The freedom to choose your own style – even when you have no idea what you’re doing
For every person with stunning personal style, there seems to be another who looks, shall we say, a little startling. However, what is undeniable is the confidence which people have, even when preposterously dressed, and the ease with which they carry themselves. What was particularly surprising was the speed with which retailers stock up on new clothing inspired by successful street style trends, and the speed with which those trends spread once on the racks. Having local magazines and an appreciation for the way people dress on the streets make for a faster turnover of styles and a more vibrant fashion scene.
Body positivity and unfitted clothing
Back home, everything is fitted – either because it is the proper thing to do, or because you want to show off as much of your body as you can. However, here, it matters much less whether your clothes fit, and whether they’re ‘suited’ to your body type. Here, a more body positive culture translates into a gain in self-confidence and happiness. If wearing size 20 white jeans makes someone happier than wearing black ones, then I think fashion has achieved its purpose.
The seeming lack of class distinction in clothing
Back home, there is a noticeable class distinction – you can tell the nouveau riche apart from the intellectual elite, the intellectual elite from the middle class and the middle class from the poor by the clothes they wear. Here, it doesn’t seem as simple – everyone wears fast fashion, and the popularity of street style (and champagne socialism) makes it harder to discern class. There are indicators – bespoke tailoring, better quality items – but overall, if one doesn’t have their own specific personal style, they dress indistinguishably from everyone else, at least when they’re young.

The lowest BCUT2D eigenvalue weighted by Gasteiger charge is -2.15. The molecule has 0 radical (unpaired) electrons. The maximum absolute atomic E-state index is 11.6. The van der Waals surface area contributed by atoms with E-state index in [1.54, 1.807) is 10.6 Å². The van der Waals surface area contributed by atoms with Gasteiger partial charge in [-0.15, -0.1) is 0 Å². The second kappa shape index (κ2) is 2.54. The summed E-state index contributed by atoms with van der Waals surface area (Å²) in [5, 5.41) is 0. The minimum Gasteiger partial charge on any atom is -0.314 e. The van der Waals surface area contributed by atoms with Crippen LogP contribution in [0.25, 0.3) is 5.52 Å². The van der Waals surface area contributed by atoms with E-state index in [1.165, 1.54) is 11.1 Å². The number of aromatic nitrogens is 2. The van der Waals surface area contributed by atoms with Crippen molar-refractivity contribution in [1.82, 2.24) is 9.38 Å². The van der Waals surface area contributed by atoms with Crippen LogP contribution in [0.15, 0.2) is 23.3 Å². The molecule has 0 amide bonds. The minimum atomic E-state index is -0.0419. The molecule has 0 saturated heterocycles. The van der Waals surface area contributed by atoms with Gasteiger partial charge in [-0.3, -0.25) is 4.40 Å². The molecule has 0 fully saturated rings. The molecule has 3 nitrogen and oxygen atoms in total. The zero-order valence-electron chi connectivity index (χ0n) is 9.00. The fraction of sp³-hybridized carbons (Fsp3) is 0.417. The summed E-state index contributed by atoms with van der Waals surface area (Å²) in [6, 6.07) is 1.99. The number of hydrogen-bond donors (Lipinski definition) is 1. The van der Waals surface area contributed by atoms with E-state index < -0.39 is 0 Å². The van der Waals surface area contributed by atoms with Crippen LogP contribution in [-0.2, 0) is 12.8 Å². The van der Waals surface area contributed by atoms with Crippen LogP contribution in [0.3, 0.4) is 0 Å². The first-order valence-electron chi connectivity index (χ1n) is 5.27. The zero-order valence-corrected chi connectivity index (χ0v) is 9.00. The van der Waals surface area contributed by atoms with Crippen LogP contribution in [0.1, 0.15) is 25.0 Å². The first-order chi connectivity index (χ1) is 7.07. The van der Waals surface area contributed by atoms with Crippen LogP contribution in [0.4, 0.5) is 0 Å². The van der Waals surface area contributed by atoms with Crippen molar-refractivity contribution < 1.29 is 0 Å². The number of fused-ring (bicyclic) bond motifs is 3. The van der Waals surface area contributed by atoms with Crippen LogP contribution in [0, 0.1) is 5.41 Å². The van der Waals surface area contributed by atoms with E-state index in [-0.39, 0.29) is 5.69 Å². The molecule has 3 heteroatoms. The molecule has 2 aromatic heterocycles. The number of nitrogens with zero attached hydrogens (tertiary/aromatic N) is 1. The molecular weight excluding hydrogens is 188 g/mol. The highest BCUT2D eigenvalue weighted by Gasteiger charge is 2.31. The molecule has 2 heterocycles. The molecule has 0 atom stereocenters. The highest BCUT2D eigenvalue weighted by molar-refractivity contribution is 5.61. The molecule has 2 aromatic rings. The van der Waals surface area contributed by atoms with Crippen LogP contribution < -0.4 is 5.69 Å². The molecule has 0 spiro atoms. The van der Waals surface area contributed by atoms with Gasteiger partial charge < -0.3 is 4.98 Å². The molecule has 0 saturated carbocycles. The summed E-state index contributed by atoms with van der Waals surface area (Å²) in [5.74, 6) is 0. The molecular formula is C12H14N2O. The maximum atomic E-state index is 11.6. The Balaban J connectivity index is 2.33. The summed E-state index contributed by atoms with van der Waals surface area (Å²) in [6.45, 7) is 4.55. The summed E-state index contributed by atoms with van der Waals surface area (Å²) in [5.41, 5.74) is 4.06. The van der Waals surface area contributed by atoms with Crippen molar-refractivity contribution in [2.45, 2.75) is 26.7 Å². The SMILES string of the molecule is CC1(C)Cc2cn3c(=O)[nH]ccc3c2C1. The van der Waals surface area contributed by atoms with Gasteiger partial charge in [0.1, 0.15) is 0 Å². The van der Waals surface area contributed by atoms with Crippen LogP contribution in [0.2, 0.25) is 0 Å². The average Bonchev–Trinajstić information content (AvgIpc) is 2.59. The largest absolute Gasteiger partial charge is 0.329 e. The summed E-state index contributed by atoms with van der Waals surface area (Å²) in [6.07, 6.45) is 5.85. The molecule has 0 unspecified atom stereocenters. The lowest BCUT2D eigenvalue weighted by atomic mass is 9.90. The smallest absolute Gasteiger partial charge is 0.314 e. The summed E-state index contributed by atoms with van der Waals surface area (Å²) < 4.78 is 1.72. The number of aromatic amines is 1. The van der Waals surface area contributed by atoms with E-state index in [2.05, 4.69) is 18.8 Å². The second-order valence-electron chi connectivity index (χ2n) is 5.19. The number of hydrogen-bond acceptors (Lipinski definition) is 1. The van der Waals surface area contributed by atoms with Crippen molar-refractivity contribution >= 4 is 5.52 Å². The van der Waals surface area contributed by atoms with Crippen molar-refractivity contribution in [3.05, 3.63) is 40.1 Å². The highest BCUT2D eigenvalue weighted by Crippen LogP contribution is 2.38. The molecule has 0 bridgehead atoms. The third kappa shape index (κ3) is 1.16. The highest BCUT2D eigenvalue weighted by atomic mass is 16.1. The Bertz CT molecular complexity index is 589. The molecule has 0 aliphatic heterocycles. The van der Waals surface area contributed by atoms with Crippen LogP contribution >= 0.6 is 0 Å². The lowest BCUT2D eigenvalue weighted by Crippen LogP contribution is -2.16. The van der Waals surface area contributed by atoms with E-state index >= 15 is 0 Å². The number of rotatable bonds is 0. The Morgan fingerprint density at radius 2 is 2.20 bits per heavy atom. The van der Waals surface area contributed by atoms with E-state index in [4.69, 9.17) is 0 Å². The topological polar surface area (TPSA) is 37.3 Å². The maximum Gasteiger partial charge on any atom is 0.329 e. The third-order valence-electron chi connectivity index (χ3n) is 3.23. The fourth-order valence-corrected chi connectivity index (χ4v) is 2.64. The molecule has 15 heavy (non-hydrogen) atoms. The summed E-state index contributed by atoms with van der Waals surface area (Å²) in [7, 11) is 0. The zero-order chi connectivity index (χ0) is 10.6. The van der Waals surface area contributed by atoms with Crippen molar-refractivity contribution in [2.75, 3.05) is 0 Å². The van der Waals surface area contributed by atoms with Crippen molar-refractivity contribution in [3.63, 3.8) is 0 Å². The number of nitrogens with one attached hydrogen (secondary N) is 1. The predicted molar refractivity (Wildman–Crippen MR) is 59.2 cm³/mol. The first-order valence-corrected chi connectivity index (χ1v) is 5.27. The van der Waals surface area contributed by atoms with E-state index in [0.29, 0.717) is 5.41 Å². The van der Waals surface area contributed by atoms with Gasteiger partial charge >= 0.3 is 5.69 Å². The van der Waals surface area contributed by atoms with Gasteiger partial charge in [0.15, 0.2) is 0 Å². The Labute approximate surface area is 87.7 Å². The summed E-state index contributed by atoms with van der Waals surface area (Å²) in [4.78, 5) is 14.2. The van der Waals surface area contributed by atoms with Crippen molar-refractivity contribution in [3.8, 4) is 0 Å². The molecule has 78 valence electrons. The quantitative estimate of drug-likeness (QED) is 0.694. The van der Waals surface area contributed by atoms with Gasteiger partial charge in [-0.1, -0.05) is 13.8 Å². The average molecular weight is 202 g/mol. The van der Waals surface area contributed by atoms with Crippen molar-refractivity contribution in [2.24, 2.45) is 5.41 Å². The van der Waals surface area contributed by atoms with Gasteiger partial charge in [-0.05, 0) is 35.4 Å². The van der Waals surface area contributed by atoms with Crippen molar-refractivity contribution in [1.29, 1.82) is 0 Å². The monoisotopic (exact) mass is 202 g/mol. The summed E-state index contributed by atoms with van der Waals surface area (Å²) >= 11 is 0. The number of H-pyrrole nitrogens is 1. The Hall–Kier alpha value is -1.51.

East meets West
Despite the differences, there are a growing number of similarities between British fashion and the clothes worn back home. Global retailers are gaining ground in Eastern Europe, and local fashion magazines are not the only source of fashion news anymore – with the advent of YouTube, fashion and makeup bloggers have made styling choices more similar, especially among teenagers. However, historical attitudes and the unflinching hold of unachievable body standards are still present.
This is in many ways about globalisation – global fashion is becoming more accessible, but it is also strong evidence of culture influencing fashion. Is culture going to blend across borders? Or is it going to become more based on personal expression than nationality?
Questions of cultural appropriation notwithstanding, there is value in borrowing styles from the places you visit – not only the harem pants from your ‘gap yah’ in Thailand, but also the careful cuts of Eastern Europe, and vintage UK fabrics. It creates a fuller experience of fashion – even if it means straying from mass-market shops.
As for myself, I no longer clutch my proverbial pearls when I see a particularly outrageous culottes and peacoat combo around Sidgwick. I’ve learned to accept some of the freedom of British fashion – and this has made me more comfortable in my own skin – but sometimes I miss dressing to the nines every day, and I miss accessible tailoring. What I don’t miss are the crash diets, the endless shopping trips and the constant pressure to look good.[“Source-varsity”]